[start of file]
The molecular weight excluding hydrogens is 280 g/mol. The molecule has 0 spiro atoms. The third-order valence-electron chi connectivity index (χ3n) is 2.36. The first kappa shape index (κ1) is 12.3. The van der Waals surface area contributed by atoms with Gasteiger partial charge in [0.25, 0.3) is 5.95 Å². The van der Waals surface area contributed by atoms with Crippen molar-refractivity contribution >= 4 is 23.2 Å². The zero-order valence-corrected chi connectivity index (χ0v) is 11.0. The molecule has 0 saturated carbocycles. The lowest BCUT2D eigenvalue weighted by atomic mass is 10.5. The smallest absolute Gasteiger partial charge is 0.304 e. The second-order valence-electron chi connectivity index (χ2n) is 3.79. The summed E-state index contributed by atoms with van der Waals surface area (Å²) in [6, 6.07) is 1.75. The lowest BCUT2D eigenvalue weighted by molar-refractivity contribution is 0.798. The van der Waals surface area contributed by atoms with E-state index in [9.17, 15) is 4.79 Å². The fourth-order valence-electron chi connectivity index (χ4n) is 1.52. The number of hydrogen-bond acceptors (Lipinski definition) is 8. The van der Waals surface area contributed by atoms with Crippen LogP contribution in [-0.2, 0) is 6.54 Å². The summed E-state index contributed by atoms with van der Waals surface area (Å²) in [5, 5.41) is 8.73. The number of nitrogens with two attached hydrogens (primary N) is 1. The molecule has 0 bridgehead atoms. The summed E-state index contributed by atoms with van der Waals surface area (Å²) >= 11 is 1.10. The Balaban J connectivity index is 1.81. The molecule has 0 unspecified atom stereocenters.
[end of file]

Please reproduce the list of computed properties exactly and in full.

The molecular weight excluding hydrogens is 280 g/mol. The molecule has 0 spiro atoms. The third-order valence-electron chi connectivity index (χ3n) is 2.36. The first kappa shape index (κ1) is 12.3. The van der Waals surface area contributed by atoms with Gasteiger partial charge in [0.25, 0.3) is 5.95 Å². The van der Waals surface area contributed by atoms with Crippen molar-refractivity contribution >= 4 is 23.2 Å². The zero-order valence-corrected chi connectivity index (χ0v) is 11.0. The molecule has 0 saturated carbocycles. The lowest BCUT2D eigenvalue weighted by atomic mass is 10.5. The smallest absolute Gasteiger partial charge is 0.304 e. The second-order valence-electron chi connectivity index (χ2n) is 3.79. The summed E-state index contributed by atoms with van der Waals surface area (Å²) in [6, 6.07) is 1.75. The lowest BCUT2D eigenvalue weighted by molar-refractivity contribution is 0.798. The van der Waals surface area contributed by atoms with E-state index in [9.17, 15) is 4.79 Å². The fourth-order valence-electron chi connectivity index (χ4n) is 1.52. The number of hydrogen-bond acceptors (Lipinski definition) is 8. The van der Waals surface area contributed by atoms with Crippen LogP contribution in [-0.2, 0) is 6.54 Å². The summed E-state index contributed by atoms with van der Waals surface area (Å²) in [5, 5.41) is 8.73. The number of nitrogens with two attached hydrogens (primary N) is 1. The molecule has 0 bridgehead atoms. The summed E-state index contributed by atoms with van der Waals surface area (Å²) >= 11 is 1.10. The Balaban J connectivity index is 1.81. The molecule has 0 unspecified atom stereocenters.